Tuesday, January 22, 2008

Starting on an upbeat note

By 2012, more than 71 million homes worldwide will be outfitted with home networks thanks to a residential gateway box from a major carrier. That’s the prediction from a new study called “Networks in the Home” released by Parks Associates this morning.

Interestingly it looks like most of those boxes will be in Europe, according to Parks. Hmmmm, maybe Europe's carriers will pull a GSM when it comes to home nets and drive standards toward their favorite powerline technology.

Carriers are most interested in providing features such as multi-room digital video recording, streaming media and home monitoring, the report adds. A secondary goal is getting remote management technology into the home so they can more easily fix problems and up-sell services, according to the report.

That all rings true but, as usual for the market research world, probably a little optimistic on the 70 million figure. Anyway, after a decade of talk about home networking, it does look like it is sloooowly beginning to happen with carriers such as Verizon delivering more than one million gateways equipped with Multimedia over Coax and AT&T installing a fair amount of HPNA as well.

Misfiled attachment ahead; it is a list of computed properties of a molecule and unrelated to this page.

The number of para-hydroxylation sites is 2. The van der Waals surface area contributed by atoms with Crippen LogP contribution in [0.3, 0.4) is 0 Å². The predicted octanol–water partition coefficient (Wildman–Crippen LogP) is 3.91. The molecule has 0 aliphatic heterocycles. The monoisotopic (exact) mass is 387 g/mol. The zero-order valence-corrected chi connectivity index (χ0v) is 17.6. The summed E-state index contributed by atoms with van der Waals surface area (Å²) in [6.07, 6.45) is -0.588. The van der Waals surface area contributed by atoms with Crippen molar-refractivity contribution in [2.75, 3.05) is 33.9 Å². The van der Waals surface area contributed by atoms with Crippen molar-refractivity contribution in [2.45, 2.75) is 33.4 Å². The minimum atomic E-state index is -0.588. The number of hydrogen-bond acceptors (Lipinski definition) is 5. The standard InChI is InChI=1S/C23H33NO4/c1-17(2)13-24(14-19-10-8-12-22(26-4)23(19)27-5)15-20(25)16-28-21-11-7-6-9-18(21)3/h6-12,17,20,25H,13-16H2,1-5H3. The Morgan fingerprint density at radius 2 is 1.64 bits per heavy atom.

One of the next knee-jerk questions is when will they start cranking up the volume on bandwidth. A Verizon spokesman at a November event told me they are planning to move to multi-Gbit optical links soon so they are requesting MoCA quickly shift to 400 Mbits/second. A handful of chip makers are optimistically hoping this shift to Gigabit PON networks and unified boxes that marry the optical link to the home net kicks in big time in 2008.

Separately, over in the data center, Emulex is validating the N_Port ID Virtualization (NPIV) industry standard as the basis for virtualization in its products. At a Cisco event, Emulex is showing the technology across a range of high end data-center networking boards including a 10Gbit/s board for Fibre Channel over Ethernet. Unless I missed something, this FCoE board is still a prototype product. But it’s a good indication of progress on the technology if such products are now broadly getting demonstrated at industry events.

Everywhere I turn this morning there’s just a little bit of hope about new technologies for the new year. While stock markets dive into fears of recession, this is good news.

1 comment:

Kurt Scherf said...

Thanks for the comments on the recent study release. We actually do think that Europe will be the deciding market for the powerline battle currently underway, so seeing Europe's carriers pull a GSM - as you put it - would not surprise us.

And, forecasts are always educated guesses, so we could be a bit optimistic. It's interesting, however, to hear feedback coming from the European folks, who indicate that we might wind up being low there. Also, KT in Korea has started aggressively ramping a VoIP business, and as a result, will move aggressively to deploy RGs to all of its new broadband subscribers by year-end. That's likely to trigger the competitors to do likewise.